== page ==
Dr Maimela's research is supported as part of Wellcome's £17.5 million funding to research investigating ways we can adapt to rising global temperatures.
A few years ago, I came across some research done in Kenya where women reported that when it's hot, they can't even breastfeed their children.
As a medical doctor, my instinct is to save lives. So, when you read something like that and understand the impact it has, you want to do something to change it.
More studies have come out since – and even more are still in the pipeline – showing that excessive heat has a direct impact on pregnancy. Gestational diabetes, pregnancy-induced hypertension, low birth weight, prematurity, prolonged labour and even stillbirth have all been linked to when pregnant women are exposed to extreme heat.
We need interventions that reduce the risks of heat
I'm the principal investigator on a research study working to build a body of evidence on adaptation interventions that reduce the impact of heat on pregnant women and infants. And when I say adaptation, I mean we want to find better ways for women to cope with the excessive heat that we are seeing as a result of climate change in South Africa.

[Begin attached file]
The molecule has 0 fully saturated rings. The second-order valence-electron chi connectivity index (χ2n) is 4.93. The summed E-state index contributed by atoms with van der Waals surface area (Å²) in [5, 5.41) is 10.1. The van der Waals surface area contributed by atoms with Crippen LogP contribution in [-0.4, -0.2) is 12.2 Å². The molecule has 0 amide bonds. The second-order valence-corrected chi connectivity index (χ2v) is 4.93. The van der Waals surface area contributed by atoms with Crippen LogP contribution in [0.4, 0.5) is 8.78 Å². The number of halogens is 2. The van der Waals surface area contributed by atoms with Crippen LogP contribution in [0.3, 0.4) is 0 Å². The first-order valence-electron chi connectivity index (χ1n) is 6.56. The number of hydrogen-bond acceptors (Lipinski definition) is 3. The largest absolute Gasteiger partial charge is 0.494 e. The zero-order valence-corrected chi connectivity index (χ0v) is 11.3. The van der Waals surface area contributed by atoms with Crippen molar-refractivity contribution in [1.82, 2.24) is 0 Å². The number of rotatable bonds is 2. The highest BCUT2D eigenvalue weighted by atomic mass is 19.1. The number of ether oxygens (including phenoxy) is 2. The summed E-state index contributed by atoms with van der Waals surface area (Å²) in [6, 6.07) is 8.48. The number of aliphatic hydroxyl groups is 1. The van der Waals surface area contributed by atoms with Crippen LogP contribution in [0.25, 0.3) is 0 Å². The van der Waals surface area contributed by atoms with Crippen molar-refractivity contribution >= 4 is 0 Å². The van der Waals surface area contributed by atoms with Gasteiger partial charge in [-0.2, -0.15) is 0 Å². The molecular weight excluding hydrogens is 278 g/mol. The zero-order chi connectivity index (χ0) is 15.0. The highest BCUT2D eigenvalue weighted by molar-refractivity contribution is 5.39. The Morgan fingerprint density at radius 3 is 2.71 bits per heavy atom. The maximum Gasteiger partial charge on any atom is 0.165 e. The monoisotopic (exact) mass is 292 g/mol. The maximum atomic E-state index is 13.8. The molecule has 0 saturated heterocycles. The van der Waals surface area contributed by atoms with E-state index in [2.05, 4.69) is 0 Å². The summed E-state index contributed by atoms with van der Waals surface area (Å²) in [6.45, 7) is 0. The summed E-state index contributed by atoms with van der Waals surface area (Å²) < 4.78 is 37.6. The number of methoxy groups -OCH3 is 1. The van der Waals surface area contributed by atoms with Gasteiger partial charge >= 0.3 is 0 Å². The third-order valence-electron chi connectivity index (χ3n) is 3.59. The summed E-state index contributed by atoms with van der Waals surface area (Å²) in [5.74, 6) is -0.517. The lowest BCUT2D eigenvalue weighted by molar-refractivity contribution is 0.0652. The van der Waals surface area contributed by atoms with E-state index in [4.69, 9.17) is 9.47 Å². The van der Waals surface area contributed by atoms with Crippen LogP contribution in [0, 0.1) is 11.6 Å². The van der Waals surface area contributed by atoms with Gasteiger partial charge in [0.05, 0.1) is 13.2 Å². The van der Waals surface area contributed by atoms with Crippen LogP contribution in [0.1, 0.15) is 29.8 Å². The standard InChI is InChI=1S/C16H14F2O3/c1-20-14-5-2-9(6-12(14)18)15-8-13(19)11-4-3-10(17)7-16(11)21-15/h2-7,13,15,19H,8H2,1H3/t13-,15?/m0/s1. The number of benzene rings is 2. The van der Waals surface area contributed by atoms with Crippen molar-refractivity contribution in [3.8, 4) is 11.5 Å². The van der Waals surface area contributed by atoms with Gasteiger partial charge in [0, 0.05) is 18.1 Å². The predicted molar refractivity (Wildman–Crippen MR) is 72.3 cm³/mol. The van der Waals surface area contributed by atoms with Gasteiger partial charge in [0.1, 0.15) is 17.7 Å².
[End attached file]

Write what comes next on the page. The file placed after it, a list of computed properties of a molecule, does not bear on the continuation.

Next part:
At an individual, household and community level, it’s about behavioural change and increasing awareness of the dangers of excessive heat. Effective interventions could be as simple as drinking more water, planting trees or painting a white roof.
Then we need to influence policy at a national and international level. For example, there aren't any maternal health indicators or existing surveillance systems to protect pregnant women from the impact of heat. So, we’re also generating evidence on early warning systems to be able to inform women when there is a risk to their health because of heat exposure.
Finally, we need to stimulate further research in the area. We are laying the foundation on which many other questions can then be explored. I'm particularly interested in delving deeper into the biological pathways – for example, what exactly is it about heat that results in prematurity?
This work is a legacy for the next generation
We want to be able to impart some knowledge to the next generation; to say listen, if you don't look after the environment, if you don't change, these are the things that you will see. We’ve given you the evidence; now you need to go and use it.
The African continent is disproportionately affected by climate change and yet we are not responsible for most of the greenhouse emissions causing global warming.
We need to attract more research funding to implement projects like ours which could help vulnerable populations adapt to the impact of global warming.